In the modern strand, Etsuko tries her best to bond with Niki, a slightly spiky character, all the while thinking back to a pivotal time in her own life. When she’s reminded of the past by a chance sighting of a girl on a swing, her dreams take her back in time, refusing to allow her any rest.
In truth, though, Etsuko is an onlooker in the main tale. The focus here is on Sachiko, and her determination to get out of Japan despite knowing her American partner isn’t to be trusted. Mariko, an angry, almost feral child, is obviously wounded by Sachiko’s insistence on moving around, clinging to the only thing she has, her kittens. Realising that the child has issues, Etsuko attempts to get closer, at the same time trying to avoid criticising Sachiko.
In a story of secrets, not much is initially known of Sachiko’s background, and Etsuko’s own past is likewise a mystery. We know that the man she came to England with was her second husband, yet back in Nagasaki, she’s pregnant with the child of her first husband, Jiro. So what happened in between? The writer is rather sparing with details here – with good reason as it turns out…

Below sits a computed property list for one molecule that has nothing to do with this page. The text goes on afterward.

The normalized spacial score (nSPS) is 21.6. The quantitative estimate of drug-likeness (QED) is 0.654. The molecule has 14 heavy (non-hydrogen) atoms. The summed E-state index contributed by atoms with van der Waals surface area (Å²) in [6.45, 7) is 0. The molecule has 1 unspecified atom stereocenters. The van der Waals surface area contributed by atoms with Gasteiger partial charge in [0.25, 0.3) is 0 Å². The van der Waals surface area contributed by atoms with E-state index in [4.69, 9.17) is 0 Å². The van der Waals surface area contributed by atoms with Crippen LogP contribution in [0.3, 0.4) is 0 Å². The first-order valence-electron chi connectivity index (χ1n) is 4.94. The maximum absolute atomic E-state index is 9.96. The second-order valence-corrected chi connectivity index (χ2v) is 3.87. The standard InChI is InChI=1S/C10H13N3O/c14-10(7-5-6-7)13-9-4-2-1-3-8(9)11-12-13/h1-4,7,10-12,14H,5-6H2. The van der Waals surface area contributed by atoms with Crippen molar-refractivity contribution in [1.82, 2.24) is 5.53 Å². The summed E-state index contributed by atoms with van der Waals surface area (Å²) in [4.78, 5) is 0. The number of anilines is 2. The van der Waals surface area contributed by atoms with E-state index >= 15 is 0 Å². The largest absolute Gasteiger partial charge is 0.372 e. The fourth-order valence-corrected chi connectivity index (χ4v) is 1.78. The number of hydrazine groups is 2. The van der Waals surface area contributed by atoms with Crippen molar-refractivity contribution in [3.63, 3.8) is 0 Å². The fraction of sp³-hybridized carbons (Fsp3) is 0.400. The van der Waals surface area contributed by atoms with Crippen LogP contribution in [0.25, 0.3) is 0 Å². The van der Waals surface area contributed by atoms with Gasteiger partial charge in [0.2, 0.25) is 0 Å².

One of the main themes of A Pale View of Hills is moving on from the past. In post-war Japan, everyone has their own ghosts, be they dead family members or lost lovers, and as a friend comments, it’s time to move on:
“But that’s all in the past now,” said Mrs Fujiwara. “We’ve all had to put things behind us. You too, Etsuko, I remember you were very heartbroken once. But you managed to carry on.” (p.76)
Of course, that’s much easier said than done. Ghosts have a habit of coming back to haunt you, and both Etsuko and Sachiko have left a lot of people behind.
The novel is also about moving on in another sense, with regard to a changing society. Much is made here of the role of women, with a key moment involving a conversation about a woman who insists on voting differently from her husband, and the horror the characters feel on hearing this. The story also examines the issue of living with, and obeying, in-laws, and even if Etsuko seems quite happy to look after Jiro’s father, Ogata-san, during his extended visit to their apartment, the relationship between Sachiko and her uncle seems to be a different story.